Mississippi Canyon Federal Lease Block 118 has been selected as the location for the Gulf of Mexico Hydrates Research Consortium's sea floor observatory. The purpose of the observatory is to monitor activities in the gas hydrate stability zone in the northern Gulf of Mexico. Consortium members have been engaged in the design and development of sensors and systems that will comprise the observatory, but little is known of the geology of the site. The Consortium conducted three coring cruises to MC118 in 2005. Analyses of core samples recovered from the site have begun and the geology and history of MC118 are beginning to unfold.

Preliminary conclusions are that occurrences of hydrate as well as gas venting are localized, concentrated in the vicinity of a large mound in the south-central portion of the block, that venting is likely related to fracturing in the vicinity of the mound, that the hydrate is structure II thermogenic hydrate associated with oil and gas at depth. At <50cm depth, microbial processes appear to dominate. Sedimentation rates here average ~10-31cm/ky and sediments are, for the most part, fine-grained, with minor foraminiferal sand in the Holocene deposits.


When the Gulf of Mexico Hydrates Research Consortium selected Federal Lease Block Mississippi Canyon 118 as the location for the sea floor observatory to monitor the gas hydrate stability zone, little was known of the geology of the site. MC118 was chosen largely because hydrates and gas seeps had been documented on the sea-floor there by Sassen and Roberts1 and there was no leaseholder on the block. Since that time, the Mississippi Mineral Resources Institute's (MMRI) Center for Marine Resources and Environmental Technology (CMRET) at the University of Mississippi has launched three cruises on which sediment samples from the seafloor and shallow subbottom have been recovered for various research projects conducted by Consortium members. The overarching goal of this ongoing effort is to improve our understanding of the geology, both past and present, at the site of the monitoring station and, further, to determine what role the hydrates have played in the development of the site. This discussion is an attempt to summarize what we have learned, thus far, from the samples collected from MC118.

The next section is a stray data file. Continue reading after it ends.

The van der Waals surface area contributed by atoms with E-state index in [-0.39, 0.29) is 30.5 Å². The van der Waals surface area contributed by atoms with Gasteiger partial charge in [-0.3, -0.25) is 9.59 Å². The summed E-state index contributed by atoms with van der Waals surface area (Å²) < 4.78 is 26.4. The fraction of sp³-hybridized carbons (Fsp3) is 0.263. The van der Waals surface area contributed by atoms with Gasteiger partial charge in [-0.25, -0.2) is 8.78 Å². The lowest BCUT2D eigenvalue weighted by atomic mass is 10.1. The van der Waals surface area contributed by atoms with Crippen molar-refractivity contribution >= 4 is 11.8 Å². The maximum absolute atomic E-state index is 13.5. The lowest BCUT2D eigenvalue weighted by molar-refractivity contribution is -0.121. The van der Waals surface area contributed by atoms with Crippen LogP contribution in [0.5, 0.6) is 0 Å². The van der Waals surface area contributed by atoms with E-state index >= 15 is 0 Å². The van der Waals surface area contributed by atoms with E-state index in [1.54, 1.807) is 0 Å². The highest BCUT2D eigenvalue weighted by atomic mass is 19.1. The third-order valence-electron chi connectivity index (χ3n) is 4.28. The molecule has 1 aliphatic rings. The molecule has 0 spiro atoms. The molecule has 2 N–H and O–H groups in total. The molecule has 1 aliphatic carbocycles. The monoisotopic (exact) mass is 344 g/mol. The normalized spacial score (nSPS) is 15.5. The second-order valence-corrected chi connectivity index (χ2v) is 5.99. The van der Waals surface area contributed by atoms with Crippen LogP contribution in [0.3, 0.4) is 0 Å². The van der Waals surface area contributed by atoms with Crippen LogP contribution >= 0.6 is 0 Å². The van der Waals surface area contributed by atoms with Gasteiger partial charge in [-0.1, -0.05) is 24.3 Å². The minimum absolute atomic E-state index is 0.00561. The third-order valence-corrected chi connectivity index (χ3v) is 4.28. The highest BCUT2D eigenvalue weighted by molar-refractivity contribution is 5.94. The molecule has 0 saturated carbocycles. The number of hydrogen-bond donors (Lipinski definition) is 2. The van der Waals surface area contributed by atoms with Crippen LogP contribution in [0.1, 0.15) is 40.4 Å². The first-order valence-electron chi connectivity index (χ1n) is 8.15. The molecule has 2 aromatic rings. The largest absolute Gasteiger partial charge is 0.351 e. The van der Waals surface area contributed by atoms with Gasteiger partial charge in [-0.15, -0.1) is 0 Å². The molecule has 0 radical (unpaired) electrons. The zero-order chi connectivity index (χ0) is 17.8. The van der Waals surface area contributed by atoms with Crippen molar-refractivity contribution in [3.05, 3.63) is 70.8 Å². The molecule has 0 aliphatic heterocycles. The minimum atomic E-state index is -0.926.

MC118 is located east of the Mississippi Canyon about 150km south of Pascagoula, MS, on the continental slope of the northern Gulf of Mexico (Figure 1). Water depths range from 820 - 990m. The topography of the continental slope in the northern Gulf is dominated by salt features including diapirs, salt ridges, and minibasins. The sea-floor slopes generally to the southeast, and is featureless except for the regional canyon, which cuts across the northeastern corner of the block, and the mound, identified as a sea floor geophysical anomaly (bright amplitudes, unpublished data) by the Minerals Management Services during a 2004 survey of the central and western continental slope of the Gulf.

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